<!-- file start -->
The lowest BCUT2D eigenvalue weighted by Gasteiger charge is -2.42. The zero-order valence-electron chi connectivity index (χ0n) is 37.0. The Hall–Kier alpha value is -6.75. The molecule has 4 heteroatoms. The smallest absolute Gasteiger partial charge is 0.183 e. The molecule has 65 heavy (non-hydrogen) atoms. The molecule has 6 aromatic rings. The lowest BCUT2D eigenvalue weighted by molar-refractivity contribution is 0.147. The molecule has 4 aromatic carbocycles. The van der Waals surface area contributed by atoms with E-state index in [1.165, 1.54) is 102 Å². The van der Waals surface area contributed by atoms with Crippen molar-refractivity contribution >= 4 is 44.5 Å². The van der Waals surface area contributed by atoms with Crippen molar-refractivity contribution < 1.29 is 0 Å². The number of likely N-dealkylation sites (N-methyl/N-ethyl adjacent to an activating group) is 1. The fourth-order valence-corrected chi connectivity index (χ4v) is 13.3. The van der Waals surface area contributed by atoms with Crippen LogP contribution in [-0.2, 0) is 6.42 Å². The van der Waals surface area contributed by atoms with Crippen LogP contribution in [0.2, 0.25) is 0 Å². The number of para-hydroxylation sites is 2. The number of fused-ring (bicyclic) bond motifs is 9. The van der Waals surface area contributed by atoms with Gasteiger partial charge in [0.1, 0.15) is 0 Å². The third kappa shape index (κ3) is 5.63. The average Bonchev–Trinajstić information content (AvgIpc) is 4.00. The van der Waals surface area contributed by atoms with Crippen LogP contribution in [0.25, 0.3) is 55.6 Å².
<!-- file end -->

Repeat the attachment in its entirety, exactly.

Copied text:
The lowest BCUT2D eigenvalue weighted by Gasteiger charge is -2.42. The zero-order valence-electron chi connectivity index (χ0n) is 37.0. The Hall–Kier alpha value is -6.75. The molecule has 4 heteroatoms. The smallest absolute Gasteiger partial charge is 0.183 e. The molecule has 65 heavy (non-hydrogen) atoms. The molecule has 6 aromatic rings. The lowest BCUT2D eigenvalue weighted by molar-refractivity contribution is 0.147. The molecule has 4 aromatic carbocycles. The van der Waals surface area contributed by atoms with E-state index in [1.165, 1.54) is 102 Å². The van der Waals surface area contributed by atoms with Crippen molar-refractivity contribution >= 4 is 44.5 Å². The van der Waals surface area contributed by atoms with Crippen molar-refractivity contribution < 1.29 is 0 Å². The number of likely N-dealkylation sites (N-methyl/N-ethyl adjacent to an activating group) is 1. The fourth-order valence-corrected chi connectivity index (χ4v) is 13.3. The van der Waals surface area contributed by atoms with Crippen LogP contribution in [-0.2, 0) is 6.42 Å². The van der Waals surface area contributed by atoms with Crippen LogP contribution in [0.2, 0.25) is 0 Å². The number of para-hydroxylation sites is 2. The number of fused-ring (bicyclic) bond motifs is 9. The van der Waals surface area contributed by atoms with Gasteiger partial charge in [0.1, 0.15) is 0 Å². The third kappa shape index (κ3) is 5.63. The average Bonchev–Trinajstić information content (AvgIpc) is 4.00. The van der Waals surface area contributed by atoms with Crippen LogP contribution in [0.25, 0.3) is 55.6 Å².